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Using credit counseling to consolidate your bills into one lower monthly payment may be a great way to manage falling behind on finances for some, but others may not qualify or have a steady income to support the payment. Who is CCCS the perfect fit for?
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How Does Credit Consolidation Work
If you are asking yourself how does credit consolidation work, then it just means that you are in a debt situation. It may be that you are having a hard time tracking all the payments or you have trouble making the payments altogether. Regardless of the particular scenario in your financial life, too much debt only means one thing: you need a debt relief program.
Credit consolidation simply refers to any program that will combine your multiple debts into one easy and convenient payment plan. There are many reasons why you want to do this.
First of all, you want to keep yourself from missing out on your monthly payments. Bottom line is, it simplifies your payments. Instead of monitoring different creditors and sending payments at different times throughout the month, you make only one payment. This is very important because a lot of things will happen if you start being late on your due date. Your credit score could go down, harassing collection calls will start to take place and your debt amount can increase. You definitely want to keep your record clean by paying on time.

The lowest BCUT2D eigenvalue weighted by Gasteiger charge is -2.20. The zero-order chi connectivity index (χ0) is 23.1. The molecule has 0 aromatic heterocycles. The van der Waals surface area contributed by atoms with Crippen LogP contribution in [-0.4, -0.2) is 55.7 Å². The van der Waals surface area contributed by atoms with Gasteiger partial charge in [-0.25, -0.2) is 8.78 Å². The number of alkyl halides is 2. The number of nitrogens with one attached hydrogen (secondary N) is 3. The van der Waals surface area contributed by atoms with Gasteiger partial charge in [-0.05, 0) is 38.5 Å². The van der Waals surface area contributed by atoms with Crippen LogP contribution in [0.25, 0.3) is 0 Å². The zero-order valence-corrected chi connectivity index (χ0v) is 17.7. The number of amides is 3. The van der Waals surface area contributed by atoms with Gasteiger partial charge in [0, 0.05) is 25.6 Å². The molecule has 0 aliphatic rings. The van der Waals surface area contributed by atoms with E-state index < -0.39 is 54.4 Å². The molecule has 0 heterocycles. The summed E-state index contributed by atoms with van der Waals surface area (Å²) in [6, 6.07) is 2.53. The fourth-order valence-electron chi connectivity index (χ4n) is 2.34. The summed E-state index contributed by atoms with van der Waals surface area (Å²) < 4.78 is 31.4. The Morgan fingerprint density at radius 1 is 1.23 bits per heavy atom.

Another thing that credit consolidation can do is lower your monthly payments. There are two ways for this to happen and it depends on the specific debt relief program that you will pursue. With a debt consolidation loan and debt management, you get the lower payment by stretching your balance over a longer schedule. You can also lower your interest rate – although this is not a guarantee for debt management.
The other way that you can lower your monthly payments is through debt settlement. The purpose of this debt relief program is to reduce your balance by convincing your creditor that you are in a financial crisis. You want them to allow you to pay only a portion of your debt and have the rest forgiven.
Any of these options will help you pay down your debts. You only have to choose one based on your payment capabilities. Since debt settlement can give you debt reduction, this can be an option for people with low paying jobs or unstable ones. With a debt consolidation loan and debt management, you will need a more steady and stable paying job. That is because you will still end up paying for the whole debt that you owe. It will only seem lower because it is distributed over a longer payment period.
Although the debt reduction option of credit consolidation may sound like a good idea, you need to consider your options carefully. Debt settlement can ruin your credit score in ways that a debt consolidation loan and debt management cannot. But if you are really having a hard time raising the funds for your payments, then you need to let your credit score be damaged and just negotiate to settle your debts.